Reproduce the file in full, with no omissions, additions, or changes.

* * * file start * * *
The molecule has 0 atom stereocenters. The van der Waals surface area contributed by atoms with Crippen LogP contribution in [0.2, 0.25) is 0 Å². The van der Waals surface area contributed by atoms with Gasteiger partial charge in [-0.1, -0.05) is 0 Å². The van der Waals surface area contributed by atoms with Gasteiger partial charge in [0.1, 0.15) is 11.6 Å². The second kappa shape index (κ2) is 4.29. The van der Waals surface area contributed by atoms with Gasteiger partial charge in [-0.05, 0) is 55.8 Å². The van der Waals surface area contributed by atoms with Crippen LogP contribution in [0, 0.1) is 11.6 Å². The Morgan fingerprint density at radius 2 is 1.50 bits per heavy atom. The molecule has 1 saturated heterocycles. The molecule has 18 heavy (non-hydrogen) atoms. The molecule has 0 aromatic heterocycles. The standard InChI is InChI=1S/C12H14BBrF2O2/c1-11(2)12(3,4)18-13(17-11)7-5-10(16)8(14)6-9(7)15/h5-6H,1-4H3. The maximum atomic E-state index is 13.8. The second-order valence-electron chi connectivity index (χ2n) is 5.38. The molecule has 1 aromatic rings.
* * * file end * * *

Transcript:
The molecule has 0 atom stereocenters. The van der Waals surface area contributed by atoms with Crippen LogP contribution in [0.2, 0.25) is 0 Å². The van der Waals surface area contributed by atoms with Gasteiger partial charge in [-0.1, -0.05) is 0 Å². The van der Waals surface area contributed by atoms with Gasteiger partial charge in [0.1, 0.15) is 11.6 Å². The second kappa shape index (κ2) is 4.29. The van der Waals surface area contributed by atoms with Gasteiger partial charge in [-0.05, 0) is 55.8 Å². The van der Waals surface area contributed by atoms with Crippen LogP contribution in [0, 0.1) is 11.6 Å². The Morgan fingerprint density at radius 2 is 1.50 bits per heavy atom. The molecule has 1 saturated heterocycles. The molecule has 18 heavy (non-hydrogen) atoms. The molecule has 0 aromatic heterocycles. The standard InChI is InChI=1S/C12H14BBrF2O2/c1-11(2)12(3,4)18-13(17-11)7-5-10(16)8(14)6-9(7)15/h5-6H,1-4H3. The maximum atomic E-state index is 13.8. The second-order valence-electron chi connectivity index (χ2n) is 5.38. The molecule has 1 aromatic rings.